Trump was not the only GOP candidate whose comments during the Fox News debate could turn off women voters. Sen. Marco Rubio of Florida said he did not support abortion rights, even in cases involving rape and incest. “Future generations will look back and call us barbarians for murdering millions of babies,” Rubio said Thursday night, after Kelly asked about his stance on the issue. Meanwhile, former Arkansas Gov. Mike Huckabee attacked Planned Parenthood by saying it sold parts of aborted fetuses “like parts to a Buick.”

The voter gender gap has haunted Republicans for decades. Women make up the country’s largest voting bloc, and they tend, overall, to lean left compared with men. Since 1980, women have been more likely than men to vote for a Democratic candidate in presidential polls, according to Pew Research Center.

“For some women, [abortion] is a hot issue. But those are Democratic voters already,” said Michael Hannahan, political science lecturer and director of the Civic Initiative program at University of Massachusetts, Amherst. “How many people are Republicans really going to lose?”

The gender gap during presidential elections was wider than ever in 2012, according to a Gallup poll. Republican challenger Mitt Romney won among men by an eight-point margin with 54 percent compared with President Barack Obama's 46 percent. But it wasn’t enough to win the race. Obama won over both Republican and Democratic women voters in the 2012 presidential election by 12 points with 56 percent compared with Romney's 44 percent, according to the poll.

Democrats have also typically fared better than Republicans with Latino voters. In the 2012 presidential election, Obama won 71 percent of the Hispanic vote, while Romney garnered 27 percent, according to an analysis of exit polls by the Pew Hispanic Center, a project of the Pew Research Center. The U.S. Hispanic population grew by nearly 49 percent between 2000 and 2012, according to Census data.

“The future of the Republican Party hinders more on their ability to capture the Hispanic vote because it’s growing,” Hannahan said in a telephone interview Friday.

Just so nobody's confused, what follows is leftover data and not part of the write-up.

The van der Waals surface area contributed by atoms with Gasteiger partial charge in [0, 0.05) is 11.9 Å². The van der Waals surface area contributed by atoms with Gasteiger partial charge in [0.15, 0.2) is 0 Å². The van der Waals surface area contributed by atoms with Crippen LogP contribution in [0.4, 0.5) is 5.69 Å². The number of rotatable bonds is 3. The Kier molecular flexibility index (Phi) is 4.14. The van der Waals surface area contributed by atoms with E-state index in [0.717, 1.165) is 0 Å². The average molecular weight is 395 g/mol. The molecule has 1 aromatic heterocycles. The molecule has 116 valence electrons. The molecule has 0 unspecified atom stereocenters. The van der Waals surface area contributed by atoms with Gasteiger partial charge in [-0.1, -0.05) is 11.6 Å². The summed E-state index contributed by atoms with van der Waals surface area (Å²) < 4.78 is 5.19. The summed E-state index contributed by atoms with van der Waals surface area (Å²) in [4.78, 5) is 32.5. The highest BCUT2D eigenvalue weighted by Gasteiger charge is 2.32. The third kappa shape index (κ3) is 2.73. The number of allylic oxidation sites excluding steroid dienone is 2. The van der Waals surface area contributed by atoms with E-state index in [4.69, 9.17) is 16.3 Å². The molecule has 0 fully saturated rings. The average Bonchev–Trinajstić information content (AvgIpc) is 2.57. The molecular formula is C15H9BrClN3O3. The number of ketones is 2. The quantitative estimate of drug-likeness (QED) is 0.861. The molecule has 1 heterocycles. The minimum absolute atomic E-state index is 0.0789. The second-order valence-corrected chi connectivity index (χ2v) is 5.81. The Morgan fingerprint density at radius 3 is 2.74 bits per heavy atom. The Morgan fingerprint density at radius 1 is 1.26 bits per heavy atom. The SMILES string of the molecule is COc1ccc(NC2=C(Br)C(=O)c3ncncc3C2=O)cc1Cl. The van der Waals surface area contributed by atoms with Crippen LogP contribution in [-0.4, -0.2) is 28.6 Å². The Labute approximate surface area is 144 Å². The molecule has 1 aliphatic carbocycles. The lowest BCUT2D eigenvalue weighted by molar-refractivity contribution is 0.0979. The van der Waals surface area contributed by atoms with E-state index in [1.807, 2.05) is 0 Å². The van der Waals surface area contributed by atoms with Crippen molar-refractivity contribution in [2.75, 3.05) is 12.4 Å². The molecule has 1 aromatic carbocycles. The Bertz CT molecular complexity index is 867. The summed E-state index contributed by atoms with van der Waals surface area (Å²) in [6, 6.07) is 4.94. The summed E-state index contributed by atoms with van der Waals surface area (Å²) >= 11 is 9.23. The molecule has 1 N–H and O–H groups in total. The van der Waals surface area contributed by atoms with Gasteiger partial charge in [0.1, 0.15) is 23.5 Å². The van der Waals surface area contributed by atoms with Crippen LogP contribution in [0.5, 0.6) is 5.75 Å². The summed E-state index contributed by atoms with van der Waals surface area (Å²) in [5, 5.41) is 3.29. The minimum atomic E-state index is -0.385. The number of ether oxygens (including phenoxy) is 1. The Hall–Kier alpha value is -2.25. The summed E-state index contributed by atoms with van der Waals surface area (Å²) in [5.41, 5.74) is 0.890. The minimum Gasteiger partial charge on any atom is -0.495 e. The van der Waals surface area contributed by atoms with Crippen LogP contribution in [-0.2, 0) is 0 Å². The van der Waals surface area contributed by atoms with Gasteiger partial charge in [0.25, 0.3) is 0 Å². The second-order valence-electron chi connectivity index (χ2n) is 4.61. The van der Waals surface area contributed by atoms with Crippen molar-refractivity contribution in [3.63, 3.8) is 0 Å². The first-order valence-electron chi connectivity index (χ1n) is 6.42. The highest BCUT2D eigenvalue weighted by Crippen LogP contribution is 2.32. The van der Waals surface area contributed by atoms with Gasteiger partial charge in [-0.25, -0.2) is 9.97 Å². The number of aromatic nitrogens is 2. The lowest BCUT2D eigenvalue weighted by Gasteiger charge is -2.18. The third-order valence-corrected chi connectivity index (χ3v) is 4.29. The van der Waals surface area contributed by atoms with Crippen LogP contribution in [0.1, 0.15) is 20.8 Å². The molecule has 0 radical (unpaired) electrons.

But while Republican White House hopefuls Jeb Bush and Rubio are both frantically courting Hispanic voters, Trump has referred to Mexicans who illegally cross the border as “criminals, drug dealers, rapists.” Instead of backtracking, Trump made further digs on the U.S. immigration system during Thursday’s debate.

“Our politicians are stupid. And the Mexican government is much smarter, much sharper, much more cunning and they send the bad ones over because they don’t want to pay for them,” he said.

Republican presidential debate
Republican presidential candidates line up on stage for the first debate at the Quicken Loans Arena in Cleveland. From left: New Jersey Gov. Chris Christie; Florida Sen. Marco Rubio; retired neurosurgeon Ben Carson; Wisconsin Gov. Scott Walker; real estate magnate Donald Trump; former Florida Gov. Jeb Bush; former Arkansas Gov. Mike Huckabee; Texas Sen. Ted Cruz; Kentucky Sen. Rand Paul; and Ohio Gov. John Kasich. MANDEL NGAN/AFP/Getty Images

Trump's rising popularity has seen his divisive remarks broadcast to 2016 voters across the nation in recent weeks. According to a Washington Post-ABC News poll conducted July 16 to 19, 24 percent of GOP voters overall support the billionaire businessman. No other GOP candidate comes close. But it’s far too early to tell whether Republicans will make Trump their presidential nominee.

“The polls right now are utterly meaningless,” said Hannahan, whose research examines the effects of political campaign activity. “I don’t think there’s a snowball’s chance in hell he is going to be the Republican nominee.”

Trump has at least managed to win over one noteworthy woman during the course of his unorthodox candidacy. Beada Corum, 92, of Knoxville, Tennessee, said she registered to vote for the first time just to cast her ballot for the Donald.

“He’s got a strong mind and he speaks it out just the way he thinks it ought to be,” she told local news station WVLT on Wednesday. “We got a good country but it’s going downhill so fast and we need somebody in there who can straighten it out.”